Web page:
History, Memoir, Non-Fiction, Yu-Chun

#511 Little Green by Chun Yu

Little Green by Chun YuLittle Green by Chun Yu

The Cultural Revolution was a strange time in China’s history. People put on the act of patriotic citizens while their world seemed to fall apart. The way of life as they knew it changed. Things they once admired were now things they weren’t supposed to admire. Traditions they once held dear were now outlawed and considered to be Four Olds.

Little Green grew up during this time. She was very young when it all started and can’t really remember the how or why of things changing. When she was quite young her father was sent away to be re-educated. He was kept away from the family a large portion of the time. Out of all the people considered to be bad people during the cultural revolution intellectuals were considered among the worst. Little Green’s parents are both teachers and that means they’re bad.

For a while Little Green lives out in the country close to her grandparents and relatives. She enjoys the way of country life, but looks on confused as people are ordered to pull up their gardens all for the sake of communism. Little Green is never too busy to observe the little things of life; even though communism has changed everything, Little Green takes the time to look at the nature around her.

Eventually, Little Green grows up and has to go to school where she wears the red scarf. She is asked to make a speech in front of ten thousand people. She remembers that people are executed at these meetings. Their bodies are carried away in front of a crowd.

Mao does die; he is not given the ten thousand years everyone says he will have. After Mao is gone the world changes some.

What I liked

This was just another view into the world of China under the Cultural Revolution. In each view I see it’s obvious this was a very tough time for everyone, but it’s a piece of the world’s history and it’s something we should know about. It was a movement that set out to do good, but it ended up doing the opposite. You have to remember that in theory communism is a great idea, but it all goes to crap when people try to put it in practice. None of us are in a high enough plane that we could live communism or anything like it in a manner that would benefit everybody. In the end a few of us screw it up for all. If this idea had actually worked out for China, we would probably all want to follow in their footsteps, but it didn’t work out and it never will.

What I didn’t like

In and of itself the phrase “cultural revolution” doesn’t sound like a bad thing? Who doesn’t want their culture to be revolutionized a bit? Maybe we could have one ourselves and stop Photoshopping people and then try to ignore these celebrities that aren’t really celebrities at all. Cultural revolution turned out to be a very bad thing for the people of China. It was extreme. People were told to forego tradition and worship the worker.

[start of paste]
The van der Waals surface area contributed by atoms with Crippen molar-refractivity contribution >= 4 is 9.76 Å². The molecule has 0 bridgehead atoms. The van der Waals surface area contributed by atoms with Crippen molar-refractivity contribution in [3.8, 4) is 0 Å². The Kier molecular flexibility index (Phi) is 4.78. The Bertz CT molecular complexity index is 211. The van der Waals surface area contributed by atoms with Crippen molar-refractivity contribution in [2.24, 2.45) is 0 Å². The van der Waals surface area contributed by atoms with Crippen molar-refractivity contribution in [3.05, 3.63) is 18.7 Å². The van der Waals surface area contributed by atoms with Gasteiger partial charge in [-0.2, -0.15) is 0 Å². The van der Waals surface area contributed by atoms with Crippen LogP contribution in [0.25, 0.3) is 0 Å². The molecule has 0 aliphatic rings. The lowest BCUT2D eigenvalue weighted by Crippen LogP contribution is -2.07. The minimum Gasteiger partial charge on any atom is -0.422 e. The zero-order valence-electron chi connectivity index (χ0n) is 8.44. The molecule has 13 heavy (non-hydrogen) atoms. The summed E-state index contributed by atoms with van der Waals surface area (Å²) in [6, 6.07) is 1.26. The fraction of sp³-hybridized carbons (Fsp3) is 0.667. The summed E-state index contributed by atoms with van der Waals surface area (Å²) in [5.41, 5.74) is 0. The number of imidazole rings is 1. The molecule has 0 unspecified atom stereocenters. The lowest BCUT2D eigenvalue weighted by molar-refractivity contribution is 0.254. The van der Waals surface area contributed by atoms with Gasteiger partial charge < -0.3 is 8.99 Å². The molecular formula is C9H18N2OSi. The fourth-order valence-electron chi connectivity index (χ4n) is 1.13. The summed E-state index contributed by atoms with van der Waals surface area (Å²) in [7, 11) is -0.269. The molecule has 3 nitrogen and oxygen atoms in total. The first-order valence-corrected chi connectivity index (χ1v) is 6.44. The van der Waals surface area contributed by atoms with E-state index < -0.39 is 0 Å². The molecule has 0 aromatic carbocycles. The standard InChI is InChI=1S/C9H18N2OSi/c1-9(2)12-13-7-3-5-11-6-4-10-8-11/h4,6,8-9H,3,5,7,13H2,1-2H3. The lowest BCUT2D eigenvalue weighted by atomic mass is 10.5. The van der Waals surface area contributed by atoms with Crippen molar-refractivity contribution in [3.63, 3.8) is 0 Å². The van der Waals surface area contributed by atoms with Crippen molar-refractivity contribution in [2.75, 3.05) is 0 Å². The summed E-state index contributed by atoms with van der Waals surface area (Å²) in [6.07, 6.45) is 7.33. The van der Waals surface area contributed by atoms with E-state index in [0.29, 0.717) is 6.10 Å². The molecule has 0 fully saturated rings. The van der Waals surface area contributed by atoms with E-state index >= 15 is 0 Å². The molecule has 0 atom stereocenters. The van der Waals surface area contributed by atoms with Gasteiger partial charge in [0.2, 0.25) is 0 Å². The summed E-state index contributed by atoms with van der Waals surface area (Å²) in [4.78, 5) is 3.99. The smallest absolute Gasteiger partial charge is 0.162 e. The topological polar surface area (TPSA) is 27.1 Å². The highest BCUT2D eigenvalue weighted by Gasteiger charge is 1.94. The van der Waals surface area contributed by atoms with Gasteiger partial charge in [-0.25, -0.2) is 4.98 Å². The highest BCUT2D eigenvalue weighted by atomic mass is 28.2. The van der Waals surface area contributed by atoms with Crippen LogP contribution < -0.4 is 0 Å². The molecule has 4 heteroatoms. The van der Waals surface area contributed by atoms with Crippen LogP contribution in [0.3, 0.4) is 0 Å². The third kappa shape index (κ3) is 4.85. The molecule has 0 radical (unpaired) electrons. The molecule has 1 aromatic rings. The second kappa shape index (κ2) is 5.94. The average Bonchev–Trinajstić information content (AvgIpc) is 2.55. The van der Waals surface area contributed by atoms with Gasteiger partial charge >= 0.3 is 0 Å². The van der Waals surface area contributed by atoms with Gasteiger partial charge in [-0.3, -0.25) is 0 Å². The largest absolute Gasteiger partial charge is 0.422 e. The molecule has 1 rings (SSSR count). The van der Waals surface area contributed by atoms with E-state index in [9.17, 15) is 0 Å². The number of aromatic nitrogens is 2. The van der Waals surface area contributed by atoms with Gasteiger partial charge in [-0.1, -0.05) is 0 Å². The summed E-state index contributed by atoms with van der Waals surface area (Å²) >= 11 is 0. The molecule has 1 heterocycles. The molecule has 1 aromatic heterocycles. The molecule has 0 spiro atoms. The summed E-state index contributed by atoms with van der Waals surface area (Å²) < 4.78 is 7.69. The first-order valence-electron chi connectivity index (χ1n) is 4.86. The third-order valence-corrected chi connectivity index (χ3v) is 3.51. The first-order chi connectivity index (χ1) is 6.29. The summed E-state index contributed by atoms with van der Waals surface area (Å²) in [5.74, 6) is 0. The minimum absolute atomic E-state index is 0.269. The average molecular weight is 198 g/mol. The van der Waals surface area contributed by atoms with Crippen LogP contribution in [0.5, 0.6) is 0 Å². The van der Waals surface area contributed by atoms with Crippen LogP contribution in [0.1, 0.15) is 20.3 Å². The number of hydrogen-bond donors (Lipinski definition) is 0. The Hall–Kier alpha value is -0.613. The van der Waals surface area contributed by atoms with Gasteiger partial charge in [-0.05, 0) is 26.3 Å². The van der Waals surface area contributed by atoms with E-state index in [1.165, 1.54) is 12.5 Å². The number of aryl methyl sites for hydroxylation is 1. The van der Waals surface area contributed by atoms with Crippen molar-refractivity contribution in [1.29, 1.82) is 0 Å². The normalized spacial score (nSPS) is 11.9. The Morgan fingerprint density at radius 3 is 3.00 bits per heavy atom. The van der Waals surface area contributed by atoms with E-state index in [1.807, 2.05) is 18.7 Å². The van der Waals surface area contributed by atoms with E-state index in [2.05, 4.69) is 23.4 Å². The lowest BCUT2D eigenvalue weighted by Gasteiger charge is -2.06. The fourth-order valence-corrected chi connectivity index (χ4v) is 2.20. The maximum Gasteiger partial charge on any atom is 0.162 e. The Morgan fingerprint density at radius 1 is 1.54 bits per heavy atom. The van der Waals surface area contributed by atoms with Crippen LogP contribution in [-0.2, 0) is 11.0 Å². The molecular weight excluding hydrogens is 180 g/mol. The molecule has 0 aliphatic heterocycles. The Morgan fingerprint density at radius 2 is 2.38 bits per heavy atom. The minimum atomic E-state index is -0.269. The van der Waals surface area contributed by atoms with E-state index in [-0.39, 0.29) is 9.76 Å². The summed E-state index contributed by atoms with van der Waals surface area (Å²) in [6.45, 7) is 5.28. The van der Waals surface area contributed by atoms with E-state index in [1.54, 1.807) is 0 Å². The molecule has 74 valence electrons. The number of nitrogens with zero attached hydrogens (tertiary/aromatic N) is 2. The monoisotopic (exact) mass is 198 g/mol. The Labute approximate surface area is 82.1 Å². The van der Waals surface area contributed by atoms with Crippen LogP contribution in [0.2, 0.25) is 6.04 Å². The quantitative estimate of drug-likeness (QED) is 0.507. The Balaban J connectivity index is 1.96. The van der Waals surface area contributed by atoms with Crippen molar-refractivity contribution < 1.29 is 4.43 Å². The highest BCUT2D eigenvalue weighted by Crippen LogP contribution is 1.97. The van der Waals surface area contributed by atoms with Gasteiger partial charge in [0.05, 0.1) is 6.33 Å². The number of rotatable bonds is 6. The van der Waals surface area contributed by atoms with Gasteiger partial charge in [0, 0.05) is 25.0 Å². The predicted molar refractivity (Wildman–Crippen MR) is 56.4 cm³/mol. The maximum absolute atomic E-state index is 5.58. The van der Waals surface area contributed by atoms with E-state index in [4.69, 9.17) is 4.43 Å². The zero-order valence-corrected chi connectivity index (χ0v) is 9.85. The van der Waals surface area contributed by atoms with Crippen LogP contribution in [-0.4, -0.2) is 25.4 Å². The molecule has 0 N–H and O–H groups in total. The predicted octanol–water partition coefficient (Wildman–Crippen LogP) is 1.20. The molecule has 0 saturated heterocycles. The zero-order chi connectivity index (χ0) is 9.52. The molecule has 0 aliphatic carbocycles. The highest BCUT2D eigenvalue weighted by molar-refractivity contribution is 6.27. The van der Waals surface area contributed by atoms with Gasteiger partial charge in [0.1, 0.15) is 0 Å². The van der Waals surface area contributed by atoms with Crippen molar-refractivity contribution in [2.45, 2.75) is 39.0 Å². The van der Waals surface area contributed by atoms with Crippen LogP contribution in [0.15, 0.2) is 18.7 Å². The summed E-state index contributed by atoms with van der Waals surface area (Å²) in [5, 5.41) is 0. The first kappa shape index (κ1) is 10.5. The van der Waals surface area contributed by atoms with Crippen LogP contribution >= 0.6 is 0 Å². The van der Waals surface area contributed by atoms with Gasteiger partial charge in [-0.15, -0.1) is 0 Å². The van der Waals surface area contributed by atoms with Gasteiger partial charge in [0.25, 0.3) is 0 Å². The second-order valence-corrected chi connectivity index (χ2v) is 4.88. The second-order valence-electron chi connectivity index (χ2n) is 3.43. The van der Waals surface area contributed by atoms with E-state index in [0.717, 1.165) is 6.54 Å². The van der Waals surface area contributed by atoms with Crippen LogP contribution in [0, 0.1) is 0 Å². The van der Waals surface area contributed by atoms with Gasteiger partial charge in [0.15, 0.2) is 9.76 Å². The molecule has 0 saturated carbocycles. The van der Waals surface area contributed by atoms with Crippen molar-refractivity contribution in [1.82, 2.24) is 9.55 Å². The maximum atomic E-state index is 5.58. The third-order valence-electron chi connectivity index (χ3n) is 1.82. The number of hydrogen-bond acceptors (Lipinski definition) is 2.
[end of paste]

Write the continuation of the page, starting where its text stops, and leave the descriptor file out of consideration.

As a tangent not speaking of the book, let’s look at this idea shall we? Not that the working people of the world are bad or anything, but they’re not really the people you model society after. Workers are great for getting the things of our world done. Without them we wouldn’t have houses and garbage would be piled a mile high in the streets, but it’s generally not the workers who revolutionize the way things are done and create new businesses. The people who do those things are generally college-educated people, the intellectuals. There have been people in worker type positions that have gone on to create amazing businesses, ideas, and inventions, but that’s an exception, not the rule.

These days people tend to mix more. We have more available to us. Your garbage man could be listening to Shakespeare audio books while he picks up your garbage. Anybody can educate themselves these days, but this wasn’t the case in China during the time of the Cultural Revolution. China’s idea was flawed because it worshiped the farmer. Farmers are great, but the farmers of China at the time didn’t know anything about keeping society afloat. Mao modeled the ideal person after the farmer only for the farmers not to know anything that wasn’t about farming. They had no education. They knew about vegetables, but vegetables won’t teach children in school or develop relations with foreign nations.

Something about this book and not about the Cultural Revolution I didn’t like was the fact that the entire book was pretty much in prose. Instead of the book saying, “I went to school when I was five,” it’s a poem, not a rhyming poem, but it’s a poem.

Here’s my deal, I like poetry, but I don’t love poetry. I’ve read poetry before. I even used to write some poetry back in the day. I can be quite poetic when I want to be. With all of that said, I don’t generally enjoy reading poetry. Poetry to me, often seems like a way to avoid what you’re really trying to say. If you want to say it’s morning, say, “It’s the morning,” not, “the orange sun crests over the hills, light penetrates the dark crevices of night.” Although the second option does sound quite nice, it’s not a direct route. Maybe I’m just too impatient for poetry, and of course this is coming from a person who wrote 3000+ words about Rapunzel and why the story was about abstinence and teen pregnancy. So, go figure.


I’m glad Little Green was able to survive the Cultural Revolution of China and she ended up with her immediate family intact.

Weigh in

Comparing Little Green to Ji-Li Jiang, who do you think had the harder life during the Cultural Revolution?

Are you for books entirely written in poetry or not? Why?


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